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Am J Physiol. 1982 Jun;242(6):G558-64.

Horseradish peroxidase transport across adult rabbit jejunum in vitro.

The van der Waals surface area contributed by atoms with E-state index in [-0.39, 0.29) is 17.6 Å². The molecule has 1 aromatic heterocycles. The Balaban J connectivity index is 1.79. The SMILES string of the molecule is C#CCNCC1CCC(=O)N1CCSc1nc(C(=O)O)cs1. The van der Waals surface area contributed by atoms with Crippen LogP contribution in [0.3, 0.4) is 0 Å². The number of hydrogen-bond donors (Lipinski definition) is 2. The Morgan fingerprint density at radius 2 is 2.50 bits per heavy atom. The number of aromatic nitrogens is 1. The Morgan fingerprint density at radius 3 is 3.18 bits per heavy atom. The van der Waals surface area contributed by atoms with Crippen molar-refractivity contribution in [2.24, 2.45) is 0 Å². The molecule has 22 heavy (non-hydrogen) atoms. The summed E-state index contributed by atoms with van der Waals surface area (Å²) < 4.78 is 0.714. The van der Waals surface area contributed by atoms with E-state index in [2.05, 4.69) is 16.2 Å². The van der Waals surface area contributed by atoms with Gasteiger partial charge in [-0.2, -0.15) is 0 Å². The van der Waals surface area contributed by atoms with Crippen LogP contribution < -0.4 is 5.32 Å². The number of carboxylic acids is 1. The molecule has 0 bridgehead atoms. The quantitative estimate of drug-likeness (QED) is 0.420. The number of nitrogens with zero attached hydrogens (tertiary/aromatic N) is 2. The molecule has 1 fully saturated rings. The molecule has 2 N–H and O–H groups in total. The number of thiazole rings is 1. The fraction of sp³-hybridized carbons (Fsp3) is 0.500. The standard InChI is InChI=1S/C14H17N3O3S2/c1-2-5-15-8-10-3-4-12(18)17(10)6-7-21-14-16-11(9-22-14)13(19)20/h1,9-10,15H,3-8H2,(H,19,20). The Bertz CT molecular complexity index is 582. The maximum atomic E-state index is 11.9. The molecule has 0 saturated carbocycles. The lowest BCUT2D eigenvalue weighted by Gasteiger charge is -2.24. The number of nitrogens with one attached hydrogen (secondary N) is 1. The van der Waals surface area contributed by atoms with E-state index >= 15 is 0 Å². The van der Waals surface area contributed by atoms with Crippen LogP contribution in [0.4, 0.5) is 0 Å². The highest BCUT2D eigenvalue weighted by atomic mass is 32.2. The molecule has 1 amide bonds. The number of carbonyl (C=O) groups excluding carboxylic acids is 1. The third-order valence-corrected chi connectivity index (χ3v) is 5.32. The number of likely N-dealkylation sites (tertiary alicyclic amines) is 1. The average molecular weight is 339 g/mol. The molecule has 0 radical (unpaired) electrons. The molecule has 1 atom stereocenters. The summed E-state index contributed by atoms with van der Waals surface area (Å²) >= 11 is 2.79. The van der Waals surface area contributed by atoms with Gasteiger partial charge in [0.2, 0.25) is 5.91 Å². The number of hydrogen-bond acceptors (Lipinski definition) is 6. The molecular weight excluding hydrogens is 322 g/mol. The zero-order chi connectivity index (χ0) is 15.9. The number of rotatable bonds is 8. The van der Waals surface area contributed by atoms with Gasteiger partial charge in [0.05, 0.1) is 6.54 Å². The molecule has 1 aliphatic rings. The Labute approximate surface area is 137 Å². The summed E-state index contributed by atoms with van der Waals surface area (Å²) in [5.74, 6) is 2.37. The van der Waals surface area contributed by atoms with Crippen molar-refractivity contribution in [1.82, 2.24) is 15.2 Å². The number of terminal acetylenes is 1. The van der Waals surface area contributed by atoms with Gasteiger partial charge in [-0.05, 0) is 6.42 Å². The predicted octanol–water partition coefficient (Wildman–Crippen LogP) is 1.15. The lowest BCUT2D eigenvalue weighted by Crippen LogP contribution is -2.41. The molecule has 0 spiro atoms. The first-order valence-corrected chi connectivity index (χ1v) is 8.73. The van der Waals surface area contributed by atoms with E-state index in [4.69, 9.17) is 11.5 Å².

Quantification and functional characteristics of intact protein uptake, metabolic behavior, and transmission across the intestinal wall were examined using horseradish peroxidase (HRP) transport through adult rabbit jejunum. Transepithelial HRP fluxes were determined with a modified Ussing apparatus. In Ringer solution, no significant difference was found between intact HRP fluxes from mucosa to serosa (JHRPm leads to s) and those from serosa to mucosa (JHRPs leads to m) (3.12 +/- 0.58 and 3.48 +/- 0.45, respectively). In the presence of 10 mM glucose, slight net secretion was noted. The transport mechanism was shown to be sensitive to metabolic inhibitors, colchicine, and ammonia. Intracellular transfer and catabolism were estimated by measuring transepithelial fluxes of tritiated horseradish peroxidase (J[3H]HRP). Net absorption of 3H equivalent HRP (91 +/- 32 occurred chiefly in the form of tritiated degraded catabolites of 2-4 kilodaltons. Comparison of the transepithelial fluxes of intact and 3H equivalent HRP made it possible to estimate that 97% of the HRP was degraded while crossing the tissue from mucosa to serosa and 88% while crossing from serosa to mucosa. The saturable absorption observed for JHRPm leads to s became a nonsaturable process for J[3H]HRPm leads to s. These results fit the existence of at least two functional pathways for intestinal protein transport. The main route seems to involve endocytosis, with striking intracellular degradation, possibly during passage through the lysosomal system. The HRP that escapes metabolic degradation is transported by an alternative route requiring the structural and metabolic integrity of the epithelial cells. Although this route only accounts for a small fraction of HRP transport, it may be of immunological importance.

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